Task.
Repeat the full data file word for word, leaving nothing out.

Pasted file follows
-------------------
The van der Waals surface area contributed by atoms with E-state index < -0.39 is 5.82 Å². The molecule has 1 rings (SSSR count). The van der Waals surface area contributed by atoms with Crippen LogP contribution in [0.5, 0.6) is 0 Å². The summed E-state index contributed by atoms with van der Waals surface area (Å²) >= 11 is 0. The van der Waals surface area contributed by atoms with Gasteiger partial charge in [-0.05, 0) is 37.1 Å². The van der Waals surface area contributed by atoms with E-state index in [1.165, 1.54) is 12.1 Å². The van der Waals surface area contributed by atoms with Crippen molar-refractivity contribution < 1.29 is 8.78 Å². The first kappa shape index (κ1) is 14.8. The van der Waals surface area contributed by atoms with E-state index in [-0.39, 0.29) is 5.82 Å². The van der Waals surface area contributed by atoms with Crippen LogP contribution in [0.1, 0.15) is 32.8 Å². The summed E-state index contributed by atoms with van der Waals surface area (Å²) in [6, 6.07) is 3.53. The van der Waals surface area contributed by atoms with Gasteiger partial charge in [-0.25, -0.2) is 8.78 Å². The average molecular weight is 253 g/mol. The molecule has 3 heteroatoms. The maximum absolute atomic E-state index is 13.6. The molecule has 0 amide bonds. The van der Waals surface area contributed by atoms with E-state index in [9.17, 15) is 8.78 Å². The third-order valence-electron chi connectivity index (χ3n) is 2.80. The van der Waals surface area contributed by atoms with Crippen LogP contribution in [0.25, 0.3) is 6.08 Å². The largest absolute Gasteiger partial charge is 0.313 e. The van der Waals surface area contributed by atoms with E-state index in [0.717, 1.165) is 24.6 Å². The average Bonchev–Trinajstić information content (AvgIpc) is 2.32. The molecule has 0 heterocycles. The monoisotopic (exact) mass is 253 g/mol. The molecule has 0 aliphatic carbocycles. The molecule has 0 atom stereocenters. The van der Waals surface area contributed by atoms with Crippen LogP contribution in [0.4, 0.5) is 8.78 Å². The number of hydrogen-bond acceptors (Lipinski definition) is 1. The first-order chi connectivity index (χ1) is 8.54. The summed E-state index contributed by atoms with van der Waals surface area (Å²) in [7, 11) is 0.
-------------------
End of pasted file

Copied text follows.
The van der Waals surface area contributed by atoms with E-state index < -0.39 is 5.82 Å². The molecule has 1 rings (SSSR count). The van der Waals surface area contributed by atoms with Crippen LogP contribution in [0.5, 0.6) is 0 Å². The summed E-state index contributed by atoms with van der Waals surface area (Å²) >= 11 is 0. The van der Waals surface area contributed by atoms with Gasteiger partial charge in [-0.05, 0) is 37.1 Å². The van der Waals surface area contributed by atoms with E-state index in [1.165, 1.54) is 12.1 Å². The van der Waals surface area contributed by atoms with Crippen molar-refractivity contribution < 1.29 is 8.78 Å². The first kappa shape index (κ1) is 14.8. The van der Waals surface area contributed by atoms with E-state index in [-0.39, 0.29) is 5.82 Å². The van der Waals surface area contributed by atoms with Crippen LogP contribution in [0.1, 0.15) is 32.8 Å². The summed E-state index contributed by atoms with van der Waals surface area (Å²) in [6, 6.07) is 3.53. The van der Waals surface area contributed by atoms with Gasteiger partial charge in [-0.25, -0.2) is 8.78 Å². The average molecular weight is 253 g/mol. The molecule has 3 heteroatoms. The maximum absolute atomic E-state index is 13.6. The molecule has 0 amide bonds. The van der Waals surface area contributed by atoms with E-state index in [9.17, 15) is 8.78 Å². The third-order valence-electron chi connectivity index (χ3n) is 2.80. The van der Waals surface area contributed by atoms with Crippen LogP contribution in [0.25, 0.3) is 6.08 Å². The largest absolute Gasteiger partial charge is 0.313 e. The van der Waals surface area contributed by atoms with E-state index in [0.717, 1.165) is 24.6 Å². The average Bonchev–Trinajstić information content (AvgIpc) is 2.32. The molecule has 0 heterocycles. The monoisotopic (exact) mass is 253 g/mol. The molecule has 0 aliphatic carbocycles. The molecule has 0 atom stereocenters. The van der Waals surface area contributed by atoms with Crippen LogP contribution in [0.4, 0.5) is 8.78 Å². The number of hydrogen-bond acceptors (Lipinski definition) is 1. The first-order chi connectivity index (χ1) is 8.54. The summed E-state index contributed by atoms with van der Waals surface area (Å²) in [7, 11) is 0.